When the Wadi Sura II cave (also known as the "Cave of Beasts") was discovered in 2002, it was a monumental breakthrough in the anthropological study of humans living in Egypt 8,000 years ago. The cavern is filled with drawings done by our ancient ancestors, offering a window into their lives.
But a recent discovery has made the cave even more intriguing. As it turns out, the decorative handprints on the cave walls, once thought to be made by children, aren`t even human!
In addition to depictions of animals, people, and strange, headless creatures, Wadi Sura II also has handprints scattered all over it.
The prints were previously thought to have been from children, but when archaeologist Emmanuelle Honoré tried to determine what age they were, she concluded that they weren`t human at all.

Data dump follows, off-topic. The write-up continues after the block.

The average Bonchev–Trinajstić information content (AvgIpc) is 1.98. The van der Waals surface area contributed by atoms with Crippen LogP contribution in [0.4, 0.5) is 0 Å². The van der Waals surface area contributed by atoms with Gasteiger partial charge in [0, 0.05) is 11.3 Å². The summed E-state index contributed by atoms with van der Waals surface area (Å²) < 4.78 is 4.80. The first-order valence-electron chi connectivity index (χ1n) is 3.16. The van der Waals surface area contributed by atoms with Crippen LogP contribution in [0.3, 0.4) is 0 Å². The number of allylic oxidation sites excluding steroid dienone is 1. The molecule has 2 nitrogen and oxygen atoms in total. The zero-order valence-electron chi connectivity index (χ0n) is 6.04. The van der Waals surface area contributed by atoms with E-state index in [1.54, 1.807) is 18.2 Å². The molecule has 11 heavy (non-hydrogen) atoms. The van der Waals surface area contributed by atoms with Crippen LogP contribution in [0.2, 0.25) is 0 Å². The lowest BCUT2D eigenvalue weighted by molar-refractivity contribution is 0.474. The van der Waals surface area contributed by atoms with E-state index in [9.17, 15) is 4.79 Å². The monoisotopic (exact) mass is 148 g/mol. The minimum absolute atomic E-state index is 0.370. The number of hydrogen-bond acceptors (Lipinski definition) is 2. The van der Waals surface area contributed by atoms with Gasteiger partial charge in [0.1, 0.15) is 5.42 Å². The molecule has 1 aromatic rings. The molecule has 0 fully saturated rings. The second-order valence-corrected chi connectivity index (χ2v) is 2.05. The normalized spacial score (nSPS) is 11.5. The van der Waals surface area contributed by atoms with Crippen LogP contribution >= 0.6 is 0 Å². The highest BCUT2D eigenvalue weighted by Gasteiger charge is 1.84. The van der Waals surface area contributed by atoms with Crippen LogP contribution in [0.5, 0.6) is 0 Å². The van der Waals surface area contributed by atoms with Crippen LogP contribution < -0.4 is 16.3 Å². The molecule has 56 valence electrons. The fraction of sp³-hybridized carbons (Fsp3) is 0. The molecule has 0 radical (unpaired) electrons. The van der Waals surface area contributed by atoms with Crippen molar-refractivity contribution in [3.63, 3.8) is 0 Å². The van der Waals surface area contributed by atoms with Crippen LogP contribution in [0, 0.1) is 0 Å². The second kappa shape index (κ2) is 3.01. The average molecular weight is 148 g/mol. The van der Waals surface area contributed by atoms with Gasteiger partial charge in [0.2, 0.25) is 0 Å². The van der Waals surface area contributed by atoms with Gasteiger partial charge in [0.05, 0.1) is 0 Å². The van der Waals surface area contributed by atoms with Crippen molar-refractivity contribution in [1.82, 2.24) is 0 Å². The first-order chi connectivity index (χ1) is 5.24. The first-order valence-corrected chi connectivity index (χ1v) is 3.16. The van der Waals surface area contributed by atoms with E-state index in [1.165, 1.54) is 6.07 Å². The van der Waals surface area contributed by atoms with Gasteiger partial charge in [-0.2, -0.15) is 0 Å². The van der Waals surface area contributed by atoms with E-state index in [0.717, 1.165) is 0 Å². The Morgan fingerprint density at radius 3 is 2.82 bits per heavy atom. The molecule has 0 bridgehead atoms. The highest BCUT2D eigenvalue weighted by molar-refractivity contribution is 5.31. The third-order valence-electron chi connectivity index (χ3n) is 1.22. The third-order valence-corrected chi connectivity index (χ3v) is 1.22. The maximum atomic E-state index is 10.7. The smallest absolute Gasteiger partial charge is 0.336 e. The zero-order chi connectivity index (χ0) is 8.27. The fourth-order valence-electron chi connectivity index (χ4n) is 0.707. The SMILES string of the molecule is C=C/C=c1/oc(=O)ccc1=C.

The palms are too small to belong to a human child, even an infant, and the fingers are way too long. Monkeys and apes were ruled out as well, due to the shape. Who...or what...made these handprints then?
According to Honoré`s hypothesis, it`s possible the prints are the traced hands of reptiles like the monitor lizard or the crocodile.
But why lizard hands? Honoré suggests that these Stone Age people were exhibiting their connection to the natural world.
She says, "Its very challenging for us as researchers to interpret these paintings since we have a culture thats totally different [from the one that created it]."